• a map showing drainage features (grips) on deep peat within the study area following methodology developed by BGS;
    a map of emission “hotspots” and restoration priorities by cross mapping emission factors to defined habitat cover categories to yield mapped outputs of emissions according to pre-agreed classes;
  • the identification of key opportunities where restoration could be focussed to reduce emissions. This will require collation of evidence relating to habitat character and condition, topography (primarily slope) and proximity to rivers and lakes to identify priority sites for restoration. A third GIS layer to be developed reflecting ‘restoration urgency’ based on the vulnerability of peatland sites to further damage and carbon loss (e.g. severely eroded sites);

The outputs of this work, some of which will be incorporated into this document when they become available, will enable the Authority to develop a peatland strategy to help guide future restoration works as an element of sustainable land management and to help quantify some of the principal ecosystem service benefits associated with restoration. The map below shows the extent of peat soils in Snowdonia.

Map showing areas of peatland within Snowdonia National Park

Above: Map showing the areas of peatland within Eryri National Park outlined in green. The areas shown in purple display areas of peatland.

Peat percentage within Eryri National Park
Total area: 213,969 hectares
Peatland area: 25,460 hectares
Percentage peat: 12%

Total carbon stocks in peat and non-peat soil within Eryri National Park
Peat C stock (t): 16,968,000
Average Peat C stock (t/ha): 666
Non-peat C stock (t): 15,735,000
Average Non-peat C stock (t/ha): 83

8 A Snapshot of the State of Wales’ Natural Resources 2015


Extent of Woodland Coverage

Wales is one of the least wooded countries in Europe with the area of woodland at 31 March 2010 estimated to be 303,500ha. This is 14.3% of the total land area compared to an EU average of 37%per cent. Natural Resources Wales (NRW), on behalf of the Welsh Government, manages 37% of the Welsh woodland which equates to 114,000 hectares. A further 190,000ha are in private ownership.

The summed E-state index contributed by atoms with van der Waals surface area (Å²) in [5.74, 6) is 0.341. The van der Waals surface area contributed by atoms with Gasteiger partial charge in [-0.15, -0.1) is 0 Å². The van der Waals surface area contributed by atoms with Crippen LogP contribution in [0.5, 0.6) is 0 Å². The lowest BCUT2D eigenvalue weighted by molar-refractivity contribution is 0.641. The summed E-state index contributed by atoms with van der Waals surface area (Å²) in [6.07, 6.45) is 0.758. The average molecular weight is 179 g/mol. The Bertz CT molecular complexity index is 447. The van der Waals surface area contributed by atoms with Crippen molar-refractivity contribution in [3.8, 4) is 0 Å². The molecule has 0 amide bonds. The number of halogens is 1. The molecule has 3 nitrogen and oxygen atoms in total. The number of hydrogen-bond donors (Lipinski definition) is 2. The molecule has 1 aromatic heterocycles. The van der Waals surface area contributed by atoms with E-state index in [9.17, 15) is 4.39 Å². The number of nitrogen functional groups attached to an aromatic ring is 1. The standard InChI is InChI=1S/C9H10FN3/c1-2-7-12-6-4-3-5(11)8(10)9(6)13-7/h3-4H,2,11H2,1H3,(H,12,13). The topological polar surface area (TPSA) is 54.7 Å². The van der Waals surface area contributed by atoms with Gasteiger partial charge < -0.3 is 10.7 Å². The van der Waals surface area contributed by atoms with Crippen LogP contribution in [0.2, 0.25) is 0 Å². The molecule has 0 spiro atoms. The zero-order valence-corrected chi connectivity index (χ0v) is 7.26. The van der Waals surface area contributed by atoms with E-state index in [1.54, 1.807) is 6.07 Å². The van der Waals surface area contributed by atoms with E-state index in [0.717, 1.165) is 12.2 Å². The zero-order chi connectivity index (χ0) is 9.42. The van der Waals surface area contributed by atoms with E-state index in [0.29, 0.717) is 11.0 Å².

Timber from Welsh conifer woodlands is used mainly in construction, fencing and packaging.

Eryri National Park has a woodland cover of approximately 18%, which equates to some 38,000ha (12.5% of Welsh woodland cover). Whilst large areas of Eryri would once have been afforested with native broadleaf forests, human actions have reduced this over several millennia such that native woodlands now equate to approximately 5% of the National Park’s woodland cover (11,000ha).

The Ancient Woodland Inventory (AWI) identifies woodlands that have had continuous woodland cover for some centuries. Studies show that these woodlands are typically more biodiverse and of a higher nature conservation value than those developed recently or those where woodland cover on the site has been intermittent. These woodlands may also be culturally important. The new updated inventory (AWI 2011) indicates that there are around 95,000ha of ancient woodland in Wales.

  • Ancient Semi-Natural Woodland (ASNW) – broadleaf woodlands comprising mainly native tree and shrub species which are believed to have been in existence for over 400 years
  • Plantation on Ancient Woodland Sites (PAWS) – sites which are believed to have been continuously wooded for over 400 years and currently have a canopy cover of more than 50% non-native conifer tree species
  • Restored Ancient Woodland Sites (RAWS) – woodlands which are predominately broadleaves now and are believed to have been continually wooded for over 400 years. These woodlands will have gone through a phase when canopy cover was more than 50% non-native conifer tree species and now have a canopy cover of more than 50% broadleaf9
  • Ancient Woodland Site of Unknown Category (AWSU) – woodlands which may be ASNW, RAWS or PAWS. These areas are predominantly in transition and existing tree cover is described as ‘shrubs’, ‘young trees’, ‘felled’ or ‘ground prepared for planting’.

Ancient woodland and site of unknown category
Wales: 713.4 ha
Snowdonia: 5444.1 ha

Ancient semi natural woodland
Wales: 41,786.53 ha
Snowdonia: 3854.37 ha

Plantation on ancient woodland site
Wales: 25,748.89 ha
Snowdonia: 3033.07 ha

Restored Ancient woodland
Wales: 21,961.58 ha
Snowdonia: 1986.66 ha

Wales: 94,941.1 ha
Snowdonia: 9,578.5 ha

It is estimated that current carbon sequestration by trees in Wales amounts to some 1.42 Mt annually (approx. 3.8% of total carbon dioxide emissions) and the Woodland Carbon Code is helping to improve this. Wales’ status as a net sink for carbon is a result of a low incidence of land use change and a relatively young forest resource.

Conifer UK
Stems: 189
Other: 51
Total: 340

Conifer Wales
Stems: 23